I’ve picked up a great book called ‘Stop bitching, start pitching’ by Marty Kellard & Ian Elliot. It’s forced me to really stop and think about how we pitch our managed service product, B.E.S.T. They claim it’s not enough to have the best solution and the best sales message for it. Instead you really have to do your homework and analyse the wants & needs (written and unwritten) of your customer and the key decision makers and influencers, then ensure that you are addressing those. Especially for new business, a customer needs to be able to picture you working with them to solve their business problems, and taking it much further than just replacing the current IT guy that they are unhappy with.
So, if we’re not selling managed services, what are we selling? Ourselves, ultimately, and trust too. We have to position ourselves as the ‘solution providers’ for their company, not just for their specific IT problem. And that involves empathy, treating everyone in that company with respect (right down to the security guard if they have one), and a whole lot of research and listening.
MSPs know that some clients just aren’t worth the hassle. It sounds like a harsh truth, but any business owner can identify clients that are very, very hard work. We all want clients who trust and value our advice, appreciate that we have their best interests at heart (pun intended) and pay their bills on time. So why do we fall over ourselves trying to sell to every client that calls, without qualifying them first? Well, small business is hard business and the pull of the almighty dollar is a strong one, especially when there is a chance for a new invoice. Long term though, it’s been proven that clients that ‘fit’ our model are going to be easy to manage and far more profitable than the next client with a 10k project that turns out to be a nightmare. In fact, many books out there suggest a ‘proving ground project’ of something small, so your new client can evaluate if they’d like to continue to work with you … and, more importantly, vice versa, without the stranglehold of a 12 month contract (not that we do 12 month contracts anyway).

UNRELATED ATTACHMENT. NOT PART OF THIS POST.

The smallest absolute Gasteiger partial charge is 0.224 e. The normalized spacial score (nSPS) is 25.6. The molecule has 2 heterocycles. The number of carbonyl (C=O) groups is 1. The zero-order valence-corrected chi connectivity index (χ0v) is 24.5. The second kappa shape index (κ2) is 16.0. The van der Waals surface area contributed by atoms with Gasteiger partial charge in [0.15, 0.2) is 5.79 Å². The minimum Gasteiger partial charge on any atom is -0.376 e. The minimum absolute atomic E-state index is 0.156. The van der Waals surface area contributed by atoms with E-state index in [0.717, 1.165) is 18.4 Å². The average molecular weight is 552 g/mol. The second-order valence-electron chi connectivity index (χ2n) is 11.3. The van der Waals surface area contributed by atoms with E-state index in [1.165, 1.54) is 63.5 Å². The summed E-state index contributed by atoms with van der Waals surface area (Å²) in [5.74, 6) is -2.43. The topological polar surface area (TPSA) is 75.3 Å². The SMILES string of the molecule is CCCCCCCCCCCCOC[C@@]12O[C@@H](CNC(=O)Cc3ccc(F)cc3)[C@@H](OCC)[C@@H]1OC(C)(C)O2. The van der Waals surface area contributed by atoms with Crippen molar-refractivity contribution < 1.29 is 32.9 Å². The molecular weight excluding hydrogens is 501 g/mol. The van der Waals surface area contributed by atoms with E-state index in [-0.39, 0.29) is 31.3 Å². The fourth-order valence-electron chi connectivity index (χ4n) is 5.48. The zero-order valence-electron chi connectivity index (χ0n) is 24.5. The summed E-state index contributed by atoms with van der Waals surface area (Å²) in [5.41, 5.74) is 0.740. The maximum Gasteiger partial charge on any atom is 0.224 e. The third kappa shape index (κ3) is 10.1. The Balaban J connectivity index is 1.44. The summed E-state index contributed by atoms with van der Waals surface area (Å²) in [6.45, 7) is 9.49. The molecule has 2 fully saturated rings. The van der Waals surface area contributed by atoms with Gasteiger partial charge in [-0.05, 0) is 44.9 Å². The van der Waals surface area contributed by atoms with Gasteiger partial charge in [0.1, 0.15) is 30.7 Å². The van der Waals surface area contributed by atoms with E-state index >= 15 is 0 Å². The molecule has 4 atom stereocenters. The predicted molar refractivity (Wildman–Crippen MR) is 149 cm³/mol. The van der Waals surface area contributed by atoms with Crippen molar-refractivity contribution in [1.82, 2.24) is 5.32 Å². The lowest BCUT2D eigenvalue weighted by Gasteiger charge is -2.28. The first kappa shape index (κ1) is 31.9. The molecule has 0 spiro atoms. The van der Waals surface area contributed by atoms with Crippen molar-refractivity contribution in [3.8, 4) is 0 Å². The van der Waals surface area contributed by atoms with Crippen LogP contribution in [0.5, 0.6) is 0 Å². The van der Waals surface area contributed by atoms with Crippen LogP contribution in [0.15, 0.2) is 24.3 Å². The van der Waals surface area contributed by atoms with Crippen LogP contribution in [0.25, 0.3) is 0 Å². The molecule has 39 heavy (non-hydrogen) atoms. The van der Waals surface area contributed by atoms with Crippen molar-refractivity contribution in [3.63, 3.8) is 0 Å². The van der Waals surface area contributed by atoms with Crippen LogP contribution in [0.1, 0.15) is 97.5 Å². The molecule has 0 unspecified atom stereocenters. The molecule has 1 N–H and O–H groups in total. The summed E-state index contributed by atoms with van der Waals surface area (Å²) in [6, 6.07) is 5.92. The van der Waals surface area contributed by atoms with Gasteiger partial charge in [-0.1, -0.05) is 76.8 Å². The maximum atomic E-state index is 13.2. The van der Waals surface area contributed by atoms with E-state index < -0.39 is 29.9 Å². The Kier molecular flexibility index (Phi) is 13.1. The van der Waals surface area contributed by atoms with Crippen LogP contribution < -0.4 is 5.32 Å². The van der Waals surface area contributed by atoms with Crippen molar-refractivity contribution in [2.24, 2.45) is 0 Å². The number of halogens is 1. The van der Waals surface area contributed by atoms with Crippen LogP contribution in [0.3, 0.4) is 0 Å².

Instead, should our pitch be aimed at ‘we know we have a great solution, it’s just a case of whether it’s the right solution for you’, then work to see if the client’s situation really would benefit from our product? And if it doesn’t fit, don’t force it. Unfortunately this takes a whole lot more work than saying to them ‘sure, we can come in and give you a presentation on our managed services product’, then turning up with your standard powerpoint slides. Theory is, your success rate should be better though.
I like the theory … I’ll let you know how it works out in practice.